Traditional Chinese herbal medicine causes cancer

style="float: right; margin-bottom: 10px; font-weight: 600;"Sun 11th Aug, 2013

Two new studies show that a natural compound found in many Chinese herbal medicines triggers genetic mutations that may cause cancer.

Aristolochic acid, or AA, is derived from Aristolochia plants, which are commonly used in traditional herbal preparations as health supplements or for treatment of various health problems, such as menstrual cramps and rheumatism. In Taiwan, Aristolochia-based herbal preparations are used by many women for weight loss.

These plants have been part of Asian traditional herbal remedies for centuries. However, "it was only in the early 2000's that a definite link between AA-containing remedies and renal failure and urinary tract cancer was established", says oncologist Dr Patrick Tan, from the Cancer Science Institute of Singapore and author in one of the studies.

AA-containing products have been banned in most of Europe and the US, but they are still sold illegally in some Chinese herbal shops and on the internet. A recent study published in March in the Annals of Internal Medicine reported that in China and other Asian countries Aristolochia herbs are still widely available.

In the new studies published this week in the journal Science Translational Medicine, Song Ling Poon and colleagues and Margaret Hoang and colleagues analysed kidney tumour samples from patients with a history of Aristolochia herbal remedy use. They discovered that these tissues had a much higher rate of genetic mutations than tissues removed from lung cancers induced by smoking, or from skin cancers induced by UV radiation. These findings show that aristolochic acid is one of the strongest known carcinogens - compounds that cause cancer-inducing genetic mutations.

"Exactly why AA is extremely potent in causing mutations, compared to other carcinogens remains unclear", says Dr Tan. "This is an area for future research, but it may be related to its ability to directly bind DNA".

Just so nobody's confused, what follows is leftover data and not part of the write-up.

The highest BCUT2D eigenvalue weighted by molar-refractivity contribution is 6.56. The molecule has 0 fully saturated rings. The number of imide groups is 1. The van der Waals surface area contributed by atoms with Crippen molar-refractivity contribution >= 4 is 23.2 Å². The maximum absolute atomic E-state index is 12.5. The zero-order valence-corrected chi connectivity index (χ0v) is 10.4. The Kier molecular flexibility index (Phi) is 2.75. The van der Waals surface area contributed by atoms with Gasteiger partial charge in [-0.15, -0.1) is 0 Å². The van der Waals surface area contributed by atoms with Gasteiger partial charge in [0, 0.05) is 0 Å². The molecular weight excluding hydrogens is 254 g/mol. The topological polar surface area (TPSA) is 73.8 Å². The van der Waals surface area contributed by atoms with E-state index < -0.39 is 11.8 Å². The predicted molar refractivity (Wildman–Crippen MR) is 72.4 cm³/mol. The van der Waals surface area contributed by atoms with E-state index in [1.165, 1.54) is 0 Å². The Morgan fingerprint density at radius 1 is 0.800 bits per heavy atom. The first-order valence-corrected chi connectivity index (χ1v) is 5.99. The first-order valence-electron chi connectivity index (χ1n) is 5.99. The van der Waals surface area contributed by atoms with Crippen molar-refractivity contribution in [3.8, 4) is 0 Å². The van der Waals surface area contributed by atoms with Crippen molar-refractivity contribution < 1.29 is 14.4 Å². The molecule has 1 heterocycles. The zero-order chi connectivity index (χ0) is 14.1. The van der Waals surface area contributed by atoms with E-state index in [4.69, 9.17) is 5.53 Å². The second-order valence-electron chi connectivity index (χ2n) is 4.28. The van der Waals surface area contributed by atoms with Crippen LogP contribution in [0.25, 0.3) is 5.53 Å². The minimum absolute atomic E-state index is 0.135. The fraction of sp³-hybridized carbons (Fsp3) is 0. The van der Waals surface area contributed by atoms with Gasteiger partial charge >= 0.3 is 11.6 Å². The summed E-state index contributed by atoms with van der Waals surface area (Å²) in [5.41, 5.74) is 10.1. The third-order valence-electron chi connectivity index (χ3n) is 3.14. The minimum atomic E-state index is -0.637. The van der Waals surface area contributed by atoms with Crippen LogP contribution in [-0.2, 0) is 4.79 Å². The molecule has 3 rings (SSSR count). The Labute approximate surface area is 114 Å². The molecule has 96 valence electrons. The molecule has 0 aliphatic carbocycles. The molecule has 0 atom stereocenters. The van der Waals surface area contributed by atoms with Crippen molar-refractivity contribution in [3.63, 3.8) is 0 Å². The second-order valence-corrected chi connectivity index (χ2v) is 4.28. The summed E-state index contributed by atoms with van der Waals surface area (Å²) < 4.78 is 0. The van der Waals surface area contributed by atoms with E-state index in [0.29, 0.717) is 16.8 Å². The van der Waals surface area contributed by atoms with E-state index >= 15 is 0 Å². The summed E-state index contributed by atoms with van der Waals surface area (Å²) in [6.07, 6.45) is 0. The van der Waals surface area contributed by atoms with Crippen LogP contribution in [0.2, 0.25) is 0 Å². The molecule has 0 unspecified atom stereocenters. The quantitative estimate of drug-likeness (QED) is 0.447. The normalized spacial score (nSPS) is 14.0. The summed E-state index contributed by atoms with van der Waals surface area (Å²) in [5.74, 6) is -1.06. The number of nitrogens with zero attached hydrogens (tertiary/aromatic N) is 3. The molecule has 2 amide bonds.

After a detailed genetic analysis, the researchers spotted a current theme in the AA-induced genetic mutations in all patients - there was a high proportion of a particular type of anomaly, which they called a 'mutation signature'. According to Dr Tan, "it was actually quite straightforward to identify as it is so utterly unique. Other carcinogens studied to date have not been reported to cause a similar signature".

This signature could potentially be used to detect unsuspected AA exposure. For example, when Dr Tan's team analysed biopsies of patients with liver cancer thought to be caused by a chronic hepatitis infection, they found that these patients had the AA-mutation signature.

The researchers believe it should be possible to perform routine DNA sequencing in patients who have been exposed to aristolochic acid to check for AA mutation signatures - patients testing 'positive' would be at higher risk of developing urinary tract cancer.

In the future, Dr Tan's team plans to determine whether aristolochic acid is responsible for other types of cancer. "Urinary tract tumours may only be 'the tip of the iceberg' regarding cancers caused by AA".

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